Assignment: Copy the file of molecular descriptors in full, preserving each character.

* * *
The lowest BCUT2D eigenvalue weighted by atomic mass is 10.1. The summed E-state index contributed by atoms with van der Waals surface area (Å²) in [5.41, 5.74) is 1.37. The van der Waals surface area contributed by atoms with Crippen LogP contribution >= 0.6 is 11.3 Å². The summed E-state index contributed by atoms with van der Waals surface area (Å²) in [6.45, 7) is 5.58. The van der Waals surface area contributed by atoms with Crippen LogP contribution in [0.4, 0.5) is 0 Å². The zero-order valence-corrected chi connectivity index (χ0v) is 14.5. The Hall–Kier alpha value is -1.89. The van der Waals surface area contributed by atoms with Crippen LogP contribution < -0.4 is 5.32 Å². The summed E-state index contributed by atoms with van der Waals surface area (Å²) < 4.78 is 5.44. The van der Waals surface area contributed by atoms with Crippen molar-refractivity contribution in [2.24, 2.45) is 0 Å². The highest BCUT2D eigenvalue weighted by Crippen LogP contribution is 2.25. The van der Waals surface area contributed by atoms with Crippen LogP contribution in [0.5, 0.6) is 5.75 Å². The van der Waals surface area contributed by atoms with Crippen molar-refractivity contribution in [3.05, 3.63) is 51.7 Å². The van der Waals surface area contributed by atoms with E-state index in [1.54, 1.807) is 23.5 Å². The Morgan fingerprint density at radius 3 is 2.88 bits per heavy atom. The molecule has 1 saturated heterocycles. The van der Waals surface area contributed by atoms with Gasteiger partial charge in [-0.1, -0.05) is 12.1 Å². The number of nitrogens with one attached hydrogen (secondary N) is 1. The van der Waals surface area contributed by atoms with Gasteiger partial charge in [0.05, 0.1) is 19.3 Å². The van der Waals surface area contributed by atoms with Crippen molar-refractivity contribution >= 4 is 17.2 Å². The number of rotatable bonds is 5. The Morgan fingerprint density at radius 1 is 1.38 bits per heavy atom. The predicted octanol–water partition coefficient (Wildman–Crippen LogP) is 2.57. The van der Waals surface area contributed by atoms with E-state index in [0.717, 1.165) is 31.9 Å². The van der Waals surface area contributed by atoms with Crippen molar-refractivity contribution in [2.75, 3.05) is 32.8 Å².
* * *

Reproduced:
The lowest BCUT2D eigenvalue weighted by atomic mass is 10.1. The summed E-state index contributed by atoms with van der Waals surface area (Å²) in [5.41, 5.74) is 1.37. The van der Waals surface area contributed by atoms with Crippen LogP contribution >= 0.6 is 11.3 Å². The summed E-state index contributed by atoms with van der Waals surface area (Å²) in [6.45, 7) is 5.58. The van der Waals surface area contributed by atoms with Crippen LogP contribution in [0.4, 0.5) is 0 Å². The zero-order valence-corrected chi connectivity index (χ0v) is 14.5. The Hall–Kier alpha value is -1.89. The van der Waals surface area contributed by atoms with Crippen LogP contribution < -0.4 is 5.32 Å². The summed E-state index contributed by atoms with van der Waals surface area (Å²) < 4.78 is 5.44. The van der Waals surface area contributed by atoms with Crippen molar-refractivity contribution in [2.24, 2.45) is 0 Å². The highest BCUT2D eigenvalue weighted by Crippen LogP contribution is 2.25. The van der Waals surface area contributed by atoms with Crippen LogP contribution in [0.5, 0.6) is 5.75 Å². The van der Waals surface area contributed by atoms with Crippen molar-refractivity contribution in [3.05, 3.63) is 51.7 Å². The van der Waals surface area contributed by atoms with E-state index in [1.54, 1.807) is 23.5 Å². The Morgan fingerprint density at radius 3 is 2.88 bits per heavy atom. The molecule has 1 saturated heterocycles. The van der Waals surface area contributed by atoms with Gasteiger partial charge in [-0.1, -0.05) is 12.1 Å². The number of nitrogens with one attached hydrogen (secondary N) is 1. The van der Waals surface area contributed by atoms with Gasteiger partial charge in [0.05, 0.1) is 19.3 Å². The van der Waals surface area contributed by atoms with Crippen molar-refractivity contribution >= 4 is 17.2 Å². The number of rotatable bonds is 5. The Morgan fingerprint density at radius 1 is 1.38 bits per heavy atom. The predicted octanol–water partition coefficient (Wildman–Crippen LogP) is 2.57. The van der Waals surface area contributed by atoms with E-state index in [0.717, 1.165) is 31.9 Å². The van der Waals surface area contributed by atoms with Crippen molar-refractivity contribution in [2.75, 3.05) is 32.8 Å².